A lot of the women whom I interviewed for the book have just come up against so many difficult moments because of the way people are socialized. And that can almost affect you more than whatever’s actually happening in your body.
People can deal with having diabetes or multiple sclerosis most of the time, but it’s people’s reactions to it that make it often very hard.
MW: Right. In the book you talk about a job where your boss told you to “leave your cancer at the door.”
MLH: There couldn’t be really a worse reaction. And a lot of the women I’ve interviewed have talked about how they work, just like I did in that job, harder and longer hours just to compensate for what seems like people treating them like they’re not a worthy employee anymore.
And what’s especially horrible about that is, again, women are already getting paid less, getting treated more poorly at many workplaces across this country.
That kind of behavior is only going to enforce women trying to hold it all in.
MW: In the book you talk about a study that looked at how likely in straight couples a woman was to leave a man after illness, and vice-versa. That was really, really stark.
MLH: There’s a few different studies that I cite in the book. Several have shown that in heterosexual marriages, basically if the woman gets a certain type of health issue, the marriage may be six to 10 times more likely to end in divorce; if the man gets the health issue, there’s no uptick.
We have this idea that women are supposed to care for men. Of course it’s a very heterosexual thing. The studies didn’t necessarily get into why; it’s certainly a form of very blatant sexism and inequality.
I use the example of Newt Gingrich in the book, he’s left two different wives; it’s a very famous example. One was cancer and one was multiple sclerosis. He’s a public figure, and people learn from these models.
We all have this idea that women are supposed to look a certain way, be a certain way. And a health issue may not fit into that idea.
MW: When you talk about serious health issues, my first thought is, “That’s going to be really expensive.” I’m also wondering about the economic and career costs that it may have when you’re just getting started in your career.
MLH: In the book I interview a lot of women who have juggled an often very ambitious career with a very serious health issue. There’s times when your health issue isn’t distracting you at all from your job, and you don’t want your boss to start thinking that. At the same time, when I was diagnosed with cancer, of course I had to go to doctor’s appointments, I had to have surgery — I can’t be in the office when I’m in the hospital.
When we treat people like cogs in a machine instead of like human beings, this is a huge problem because everyone’s going to get sick at some point, to some extent.
Every winter there are these studies that come out, [that] it’s better for employers to let people stay home if they have a cold. If we look at this from a bottom-line perspective, it’s not good to treat your employees badly. They’re going to burn out, they’re going to get sick again, they’re going to relapse, quit.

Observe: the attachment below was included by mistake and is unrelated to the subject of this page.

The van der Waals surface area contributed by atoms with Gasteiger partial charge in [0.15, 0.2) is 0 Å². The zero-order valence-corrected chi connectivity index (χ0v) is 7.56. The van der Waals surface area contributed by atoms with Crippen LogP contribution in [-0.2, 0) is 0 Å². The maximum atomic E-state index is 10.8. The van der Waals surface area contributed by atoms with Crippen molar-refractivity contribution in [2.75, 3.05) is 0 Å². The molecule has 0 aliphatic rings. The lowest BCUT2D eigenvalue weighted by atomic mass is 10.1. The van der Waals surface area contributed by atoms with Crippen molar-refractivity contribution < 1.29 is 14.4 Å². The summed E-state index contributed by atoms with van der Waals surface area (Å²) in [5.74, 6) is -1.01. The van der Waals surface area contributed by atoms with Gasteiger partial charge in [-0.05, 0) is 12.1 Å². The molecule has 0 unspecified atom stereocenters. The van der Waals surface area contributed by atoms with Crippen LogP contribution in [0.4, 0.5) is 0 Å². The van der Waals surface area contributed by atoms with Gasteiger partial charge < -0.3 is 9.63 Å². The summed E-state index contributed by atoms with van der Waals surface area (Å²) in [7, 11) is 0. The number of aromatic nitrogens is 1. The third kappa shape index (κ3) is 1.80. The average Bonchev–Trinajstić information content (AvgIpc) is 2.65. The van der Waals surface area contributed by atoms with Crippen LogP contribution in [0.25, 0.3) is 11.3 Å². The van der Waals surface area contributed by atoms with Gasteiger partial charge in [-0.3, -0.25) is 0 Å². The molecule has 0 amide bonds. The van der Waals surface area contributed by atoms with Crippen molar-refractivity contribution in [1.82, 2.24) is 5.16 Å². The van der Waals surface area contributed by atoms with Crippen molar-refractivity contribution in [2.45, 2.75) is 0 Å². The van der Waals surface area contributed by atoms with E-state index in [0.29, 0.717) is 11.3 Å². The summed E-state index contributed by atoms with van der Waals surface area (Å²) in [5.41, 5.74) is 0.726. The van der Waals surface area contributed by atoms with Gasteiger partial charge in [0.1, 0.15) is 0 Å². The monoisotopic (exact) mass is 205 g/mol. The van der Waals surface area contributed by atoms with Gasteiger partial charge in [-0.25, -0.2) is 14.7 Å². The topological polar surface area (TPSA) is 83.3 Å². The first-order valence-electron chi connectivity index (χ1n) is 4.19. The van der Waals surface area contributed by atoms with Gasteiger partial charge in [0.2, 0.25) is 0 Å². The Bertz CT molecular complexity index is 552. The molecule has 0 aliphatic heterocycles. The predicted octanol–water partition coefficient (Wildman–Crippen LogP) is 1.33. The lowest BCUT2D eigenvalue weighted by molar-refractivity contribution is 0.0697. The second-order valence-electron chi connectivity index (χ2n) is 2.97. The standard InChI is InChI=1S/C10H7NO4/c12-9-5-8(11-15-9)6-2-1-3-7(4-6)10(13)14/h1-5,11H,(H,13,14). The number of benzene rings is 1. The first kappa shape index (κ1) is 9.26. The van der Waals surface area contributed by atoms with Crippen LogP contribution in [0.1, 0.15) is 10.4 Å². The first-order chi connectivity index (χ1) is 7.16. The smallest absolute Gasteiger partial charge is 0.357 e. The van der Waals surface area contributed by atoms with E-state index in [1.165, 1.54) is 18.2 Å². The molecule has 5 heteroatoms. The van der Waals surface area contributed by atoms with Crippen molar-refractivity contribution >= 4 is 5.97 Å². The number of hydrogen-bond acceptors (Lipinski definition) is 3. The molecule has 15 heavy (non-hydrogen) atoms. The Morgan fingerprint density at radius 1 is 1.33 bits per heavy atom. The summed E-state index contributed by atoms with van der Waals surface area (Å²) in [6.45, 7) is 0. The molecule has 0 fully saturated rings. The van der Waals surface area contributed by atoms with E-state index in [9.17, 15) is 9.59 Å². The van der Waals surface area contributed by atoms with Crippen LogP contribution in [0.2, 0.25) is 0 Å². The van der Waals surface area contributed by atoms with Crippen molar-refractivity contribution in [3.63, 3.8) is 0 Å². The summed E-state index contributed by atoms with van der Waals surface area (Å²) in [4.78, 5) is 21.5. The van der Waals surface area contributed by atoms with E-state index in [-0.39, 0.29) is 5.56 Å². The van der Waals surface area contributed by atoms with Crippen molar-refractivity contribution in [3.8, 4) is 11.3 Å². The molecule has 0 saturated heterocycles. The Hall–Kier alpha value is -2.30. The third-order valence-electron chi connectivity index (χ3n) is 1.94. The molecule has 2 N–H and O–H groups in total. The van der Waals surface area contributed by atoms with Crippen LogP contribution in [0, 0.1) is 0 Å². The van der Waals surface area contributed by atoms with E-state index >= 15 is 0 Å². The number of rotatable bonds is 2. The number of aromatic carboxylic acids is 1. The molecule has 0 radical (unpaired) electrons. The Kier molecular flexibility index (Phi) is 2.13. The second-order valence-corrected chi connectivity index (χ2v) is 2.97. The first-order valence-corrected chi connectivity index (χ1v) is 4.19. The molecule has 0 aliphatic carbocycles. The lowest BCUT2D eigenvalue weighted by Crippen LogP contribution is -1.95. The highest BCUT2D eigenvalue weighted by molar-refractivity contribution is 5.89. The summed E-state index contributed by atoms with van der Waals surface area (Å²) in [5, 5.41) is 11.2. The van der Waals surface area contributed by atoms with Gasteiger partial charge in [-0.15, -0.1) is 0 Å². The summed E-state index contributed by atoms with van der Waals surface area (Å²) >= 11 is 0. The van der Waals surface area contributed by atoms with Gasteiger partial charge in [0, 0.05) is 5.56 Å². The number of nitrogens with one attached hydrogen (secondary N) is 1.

MW: This is also a time when there’s a lot of conversations about women in the workplace: How do we support women? Is there a common thread? What are the economic repercussions here?
MLH: I think there is. What’s in common between what I’m writing about and the Me Too movement is treating women as less than human, whether that’s not caring if they’re in extreme pain and you’re making them work a 15-hour day anyway, or whether it’s treating them as less than human because you are treating them as an object that you can do whatever with.
There’s a larger underlying issue of the way men are socialized to treat women. And there are plenty of women who are terrible to the women they work with when those women get sick, because we’ve all been taught that work comes first.
There are basic laws on the books that say you have to accommodate disabilities and health issues in the workplace, but that doesn’t mean it’s actually happening. Just like you’re not allowed to sexually harass somebody in the workplace, that doesn’t mean it’s not happening, as we know.
The book also gets a little into my own experience with medical costs.
An accountant one year couldn’t believe how much I had spent on medical costs, because I looked his age — he was a young guy. That was a particularly difficult year for me, health-wise. I was going to a lot of specialists who didn’t take insurance, trying to figure stuff out about my hip, Lyme disease. I had written $10,000 as my medical expenses for the year, for tax purposes, and he thought it was a typo. And I am a white person from a middle-class background, and that’s still a ridiculous amount of money to spend.
MW: And you had health insurance?
MLH: Yes, I had health insurance. I’ve always had health insurance.
But sometimes when you have a very serious health condition, you get passed along from specialist to specialist, until sometimes someone says, “Look the only guy who I know who really knows about this is Doctor So-and-So on the Upper East Side, and he’s on Park Avenue and he costs $400.” He sits with you for an hour, and he doesn’t take any insurance. Sometimes your insurance refunds, let’s say, 70% of your costs, but it might take months, and they might reject it.
MW: You talk in the book about reactions at work, from friends. What would you have liked to hear?
MLH: One of the main things I tell people is very simple but needs to be said: just listening when your friend needs to tell you about what’s going on with their health, and all the horrible logistics that goes on with that.
People get so freaked out about young people with illness that they don’t want to listen, they don’t want to hear that their friend is sick, or that someone their age is sick, which implies they could get sick.
We know something is off if people feel siloed off from other people whom they don’t even know are going through the same thing because they’re too afraid to talk about it.